The early years of education build the foundation for a love of lifelong learning. But Louis had gone from being happy at drop-offs, to distressed, after his favourite carer had left. I hoped he’d settle once he bonded with new carers, but six weeks later he was still distressed. On top of that I had moved to a neighbouring suburb – and the thought of battling traffic each morning to take him to his ‘unhappy place’ broke my heart.
I knew I had to move him, but where to?
I visited three childcare centres in my new area and was extremely disappointed. They were dark. The staff hadn’t worked at the centres for very long. The spaces were small and unkempt. The vibe was just… flat.
Then I researched and wrote the story about KU Children’s Services and what to look for in a centre, and I was impressed. Their values, approach, philosophy, vision, educator qualifications, play-based learning programs, reputation, NQF ratings… this, as well as a KU centre being closer to my new home, provided the impetus I needed to make this positive change.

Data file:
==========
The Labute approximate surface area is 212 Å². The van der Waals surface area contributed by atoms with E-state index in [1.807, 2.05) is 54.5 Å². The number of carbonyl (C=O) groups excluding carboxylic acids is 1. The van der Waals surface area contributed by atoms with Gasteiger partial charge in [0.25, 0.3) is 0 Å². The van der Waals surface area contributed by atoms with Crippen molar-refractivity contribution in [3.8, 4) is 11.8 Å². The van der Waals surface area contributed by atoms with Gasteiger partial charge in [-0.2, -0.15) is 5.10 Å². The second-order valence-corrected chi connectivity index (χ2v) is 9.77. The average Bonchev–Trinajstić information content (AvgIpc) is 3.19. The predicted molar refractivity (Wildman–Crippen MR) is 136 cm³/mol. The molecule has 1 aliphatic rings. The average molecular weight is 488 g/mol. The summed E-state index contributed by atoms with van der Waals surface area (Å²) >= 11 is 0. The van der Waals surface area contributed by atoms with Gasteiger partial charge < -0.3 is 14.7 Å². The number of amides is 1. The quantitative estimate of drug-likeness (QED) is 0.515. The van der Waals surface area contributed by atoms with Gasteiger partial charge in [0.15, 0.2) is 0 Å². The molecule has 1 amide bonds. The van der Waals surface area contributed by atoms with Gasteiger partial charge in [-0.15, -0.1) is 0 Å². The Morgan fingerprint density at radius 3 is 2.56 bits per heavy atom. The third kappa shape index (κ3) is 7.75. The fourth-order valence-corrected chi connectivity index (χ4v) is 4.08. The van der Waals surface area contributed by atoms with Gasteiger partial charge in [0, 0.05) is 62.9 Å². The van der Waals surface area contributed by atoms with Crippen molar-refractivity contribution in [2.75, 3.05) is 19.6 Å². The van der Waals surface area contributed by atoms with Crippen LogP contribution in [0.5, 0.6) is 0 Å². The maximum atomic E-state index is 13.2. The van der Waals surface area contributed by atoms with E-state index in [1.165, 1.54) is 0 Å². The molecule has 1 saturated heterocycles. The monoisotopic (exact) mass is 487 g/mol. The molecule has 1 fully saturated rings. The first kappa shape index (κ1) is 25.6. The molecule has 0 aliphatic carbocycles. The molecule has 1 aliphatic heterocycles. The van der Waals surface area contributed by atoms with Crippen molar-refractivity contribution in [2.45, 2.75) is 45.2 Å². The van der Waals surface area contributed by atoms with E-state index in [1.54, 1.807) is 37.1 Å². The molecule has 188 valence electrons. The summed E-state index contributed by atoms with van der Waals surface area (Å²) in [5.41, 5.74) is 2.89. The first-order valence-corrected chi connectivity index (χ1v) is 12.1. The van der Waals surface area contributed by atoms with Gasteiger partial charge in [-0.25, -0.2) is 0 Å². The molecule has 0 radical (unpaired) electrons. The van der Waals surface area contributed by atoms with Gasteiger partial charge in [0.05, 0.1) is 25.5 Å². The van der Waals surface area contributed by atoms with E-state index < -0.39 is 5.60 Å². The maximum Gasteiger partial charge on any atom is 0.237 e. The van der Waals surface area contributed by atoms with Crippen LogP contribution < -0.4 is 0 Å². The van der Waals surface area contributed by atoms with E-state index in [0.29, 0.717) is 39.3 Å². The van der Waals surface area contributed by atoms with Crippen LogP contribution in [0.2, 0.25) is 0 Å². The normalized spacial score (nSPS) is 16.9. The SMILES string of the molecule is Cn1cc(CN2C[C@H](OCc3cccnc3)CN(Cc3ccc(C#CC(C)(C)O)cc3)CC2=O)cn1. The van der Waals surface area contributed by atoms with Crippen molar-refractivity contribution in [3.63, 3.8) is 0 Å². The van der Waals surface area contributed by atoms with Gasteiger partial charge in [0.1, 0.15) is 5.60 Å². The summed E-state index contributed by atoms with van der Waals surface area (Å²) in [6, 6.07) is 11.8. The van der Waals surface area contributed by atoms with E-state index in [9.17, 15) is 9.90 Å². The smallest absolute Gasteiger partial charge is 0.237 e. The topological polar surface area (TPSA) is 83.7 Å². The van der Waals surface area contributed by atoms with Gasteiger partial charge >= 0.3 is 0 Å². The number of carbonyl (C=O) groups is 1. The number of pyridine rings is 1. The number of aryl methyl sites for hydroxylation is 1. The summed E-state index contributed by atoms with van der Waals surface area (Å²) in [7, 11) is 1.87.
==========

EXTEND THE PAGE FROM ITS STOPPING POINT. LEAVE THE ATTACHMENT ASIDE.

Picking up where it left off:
Louis was happy and thriving from day one at his new KU childcare centre. He started in February 2019 and was settled within weeks. He quickly bonded with the two fulltime educators in his baby to two year olds room and was learning so many new things - even in the first few weeks.
Here’s why I chose a KU centre over other centres and the positive difference we’ve seen:
1. Friendly and qualified educators
I know I mentioned this already, but having qualified educators who engage in intentional teaching and learning is so important. Childcare isn’t a babysitter while we parents work. It’s a place of learning and development for our little ones. KU has qualified, caring and highly skilled teachers and educators who have a professional commitment to providing high-quality early education to the children in their care. It’s FUN early learning!